No Hot or Cold Water? Here’s What You Need to Know and Do

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One of the frustrating things you’re likely to experience with your water is its temperature. One of the challenges is when water is extremely hot or cold. However, at times it’s neither hot nor cold or so-called tepid water.

This article explores why the temperatures of your plumbing system might vary. It also looks into crucial things you should note and a brief guide on correcting temperature-related issues. Have you been experiencing a similar problem with your water heaters? We got the solutions.

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Reasons Why Your Water is neither Hot nor Cold and How to correct it

Thermostat Not Working Correctly

The thermostat is responsible for expanding and contracting as water temperature changes. Basically, it controls hot water heater temperatures. Upon realizing that you’re getting lukewarm water, it’s the first thing you should check.

The ideal temperature of the thermostat should be about 60 and 65 degrees. If you note the temperature is slightly lower, that could be the reason you get tepid water. However, suppose the temperature is correctly set yet the water is neither hot nor cold; the thermostat might be faulty.

In such a situation, you’ll have to contact your plumber to replace the faulty thermostat. Suppose your electric tank uses two thermostats; you’ll have to change both altogether.

Tripped Breaker

Electric circuit breakers may trip at times due to several reasons such as circuit overload, ground fault, or short circuit. It’s an issue that could happen to your electric hot water heater, i.e., the breaker trip causes the water heater to lose power. As a result, the tank gradually cools down, and the water becomes lukewarm.

How do you deal with this kind of issue? You can reset the circuit breaker. Flip it to “ON,” and the water heater will start again. You should allow it to bring water to full heat.

However, if the water heater doesn’t restart or the breaker trip over and over again, that suggests a malfunction in the water heater or part of the electrical system. You’ll have to seek help from a professional for a plumbing job. They also offer plumber quotes for the service provided.

Mineral Build-up

Hard water has minerals such as magnesium and calcium that buildup overtime at the lower section of a water heater. As a result, it affects the efficiency of the heater’s heating element; thus, the heating cycle in the water heater is extended. It’s what makes your water to be lukewarm.

There two ways you can solve this issue. First, you can treat the hot water heater with an organic chemical (lye or vinegar). Start by flashing the water heater, pour the chemical, and let it stay on a heater for about 2-3 hours before flushing again. Then turn on the heater back for use and maintain the right temperature.

Lastly, you can regularly flash the water tank to drain off the minerals buildup over time.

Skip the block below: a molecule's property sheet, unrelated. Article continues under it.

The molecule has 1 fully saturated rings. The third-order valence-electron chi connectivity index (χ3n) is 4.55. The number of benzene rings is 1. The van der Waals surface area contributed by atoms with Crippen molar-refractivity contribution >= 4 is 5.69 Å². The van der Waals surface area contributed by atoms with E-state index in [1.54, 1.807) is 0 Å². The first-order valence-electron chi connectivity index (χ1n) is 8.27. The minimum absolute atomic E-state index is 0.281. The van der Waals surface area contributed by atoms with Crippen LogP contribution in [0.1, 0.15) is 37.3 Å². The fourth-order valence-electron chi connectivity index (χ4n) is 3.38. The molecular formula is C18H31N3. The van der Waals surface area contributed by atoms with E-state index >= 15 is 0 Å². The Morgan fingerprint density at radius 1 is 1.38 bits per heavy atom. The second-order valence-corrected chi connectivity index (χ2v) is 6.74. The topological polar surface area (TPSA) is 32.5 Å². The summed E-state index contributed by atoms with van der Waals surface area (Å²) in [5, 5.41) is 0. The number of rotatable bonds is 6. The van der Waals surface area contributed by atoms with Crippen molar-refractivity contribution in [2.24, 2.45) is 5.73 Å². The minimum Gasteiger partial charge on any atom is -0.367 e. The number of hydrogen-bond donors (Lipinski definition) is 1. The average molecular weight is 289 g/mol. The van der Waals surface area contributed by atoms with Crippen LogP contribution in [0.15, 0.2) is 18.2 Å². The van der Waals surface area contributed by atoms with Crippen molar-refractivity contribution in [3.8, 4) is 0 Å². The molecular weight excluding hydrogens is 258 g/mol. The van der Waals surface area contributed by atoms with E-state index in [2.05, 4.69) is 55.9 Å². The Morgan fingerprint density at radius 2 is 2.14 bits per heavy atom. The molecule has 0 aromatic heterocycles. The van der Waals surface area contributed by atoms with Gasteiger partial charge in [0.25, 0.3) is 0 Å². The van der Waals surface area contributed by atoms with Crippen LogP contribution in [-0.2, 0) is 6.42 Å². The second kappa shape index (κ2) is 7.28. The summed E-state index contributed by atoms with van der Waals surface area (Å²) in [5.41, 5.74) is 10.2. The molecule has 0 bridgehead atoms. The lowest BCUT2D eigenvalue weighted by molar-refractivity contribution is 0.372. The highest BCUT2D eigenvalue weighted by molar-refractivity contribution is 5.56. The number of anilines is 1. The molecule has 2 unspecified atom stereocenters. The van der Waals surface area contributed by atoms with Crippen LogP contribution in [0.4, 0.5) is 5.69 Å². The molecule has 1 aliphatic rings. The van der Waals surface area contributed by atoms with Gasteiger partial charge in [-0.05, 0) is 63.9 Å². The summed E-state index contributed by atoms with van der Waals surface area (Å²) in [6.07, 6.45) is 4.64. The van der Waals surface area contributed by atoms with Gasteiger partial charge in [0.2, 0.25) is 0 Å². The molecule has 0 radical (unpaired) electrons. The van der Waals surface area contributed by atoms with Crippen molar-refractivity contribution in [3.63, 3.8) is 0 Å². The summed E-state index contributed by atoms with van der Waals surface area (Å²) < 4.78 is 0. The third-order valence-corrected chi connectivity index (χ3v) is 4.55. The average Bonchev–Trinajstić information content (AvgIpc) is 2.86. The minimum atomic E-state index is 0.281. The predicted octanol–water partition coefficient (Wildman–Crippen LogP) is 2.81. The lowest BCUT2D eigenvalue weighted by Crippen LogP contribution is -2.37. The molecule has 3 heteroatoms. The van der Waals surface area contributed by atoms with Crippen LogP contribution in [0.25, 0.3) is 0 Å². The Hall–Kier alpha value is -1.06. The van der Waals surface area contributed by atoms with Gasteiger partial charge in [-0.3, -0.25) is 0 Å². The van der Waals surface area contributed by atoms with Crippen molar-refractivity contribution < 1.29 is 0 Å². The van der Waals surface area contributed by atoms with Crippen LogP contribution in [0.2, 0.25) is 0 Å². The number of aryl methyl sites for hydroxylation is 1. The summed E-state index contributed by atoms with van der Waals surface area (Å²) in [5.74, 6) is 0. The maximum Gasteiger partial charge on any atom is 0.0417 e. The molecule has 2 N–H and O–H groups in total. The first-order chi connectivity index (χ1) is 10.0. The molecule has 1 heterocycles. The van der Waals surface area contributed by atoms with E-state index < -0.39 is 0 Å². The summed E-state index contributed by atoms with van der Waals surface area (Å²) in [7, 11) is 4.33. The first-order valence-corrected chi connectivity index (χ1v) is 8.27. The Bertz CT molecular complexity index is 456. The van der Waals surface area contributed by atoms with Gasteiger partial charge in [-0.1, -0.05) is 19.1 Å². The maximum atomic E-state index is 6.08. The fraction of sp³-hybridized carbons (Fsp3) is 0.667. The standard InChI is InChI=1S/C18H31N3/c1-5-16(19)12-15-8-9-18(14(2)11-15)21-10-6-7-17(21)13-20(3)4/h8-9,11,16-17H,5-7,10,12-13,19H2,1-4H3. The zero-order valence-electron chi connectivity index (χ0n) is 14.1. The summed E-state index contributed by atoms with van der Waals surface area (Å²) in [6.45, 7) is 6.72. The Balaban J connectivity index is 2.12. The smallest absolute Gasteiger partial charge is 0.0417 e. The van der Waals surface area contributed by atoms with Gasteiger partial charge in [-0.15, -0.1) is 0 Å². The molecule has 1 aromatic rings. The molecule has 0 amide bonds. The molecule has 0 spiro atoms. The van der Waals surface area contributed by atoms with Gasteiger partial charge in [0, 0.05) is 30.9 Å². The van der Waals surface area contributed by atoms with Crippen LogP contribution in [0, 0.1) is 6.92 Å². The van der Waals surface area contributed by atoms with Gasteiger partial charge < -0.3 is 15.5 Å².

However, to counter this problem in your plumbing system, you can install a water softener. It stops mineral buildup before it starts. You may as well seek help from a plumber to conduct regular inspection and maintenance. 

Damaged Dip Tube

The dip tube is responsible for delivering water to the bottom of the water heater tank from the plumbing system. It also forces hot water out of the top connection, where it’s directed into the faucets and appliances.

However, when the dip tube is not functioning correctly or is broken, the cold water may settle on the top of the water heater tank. Therefore the water coming out of the heater tank is only lukewarm. Some broken dip tubes might even result in inconsistency whereby you have cold water and another minute hot one.

Contact a plumber to replace the entire water heater or the malfunctioning dip tube.

Failed Immersion Heater

Most traditional hot water heaters have two immersion heaters. If one fails, the remaining one tries to warm the water but cannot deliver the results for two heaters. Therefore, you end up with lukewarm water due to the limited heating capability.

What can you do to solve this problem? You will need to replace or replace the immersion heater.

The Water Heater is Wearing Out

How long your water heater tank lasts varies from one to another. It can last for about 8-12 years. On the other hand, tankless heaters tend to last longer, even two decades.

However, an aging water heater is likely to reduce its efficiency since it wears out. Consequently, you get lukewarm water from your plumbing system’s outlets.

For improved efficiency, you’ll have to do a replacement of a worn-out water heater.

Above are some of the reasons you might be experiencing lukewarm from your house taps or showers. Your water heater tank could be worn out or have other issues, such as a damaged dip tube or failed immersion heaters. Additionally, you could be experiencing a trip breaker or a buildup of minerals on the lower section of the water heater.

Some of these issues highlighted above are easy to fix. However, others require you to seek help from professionals.If you are wondering how much does a plumber cost? For a typical job, a plumber will charge you anything from $45 to $200/hour, depending on the services you’re seeking. Some plumbers charge a fixed flat rate. 

Most importantly, it’s good you get a schedule for an inspection and maintenance of your plumbing system once in a while to counter such a problem.

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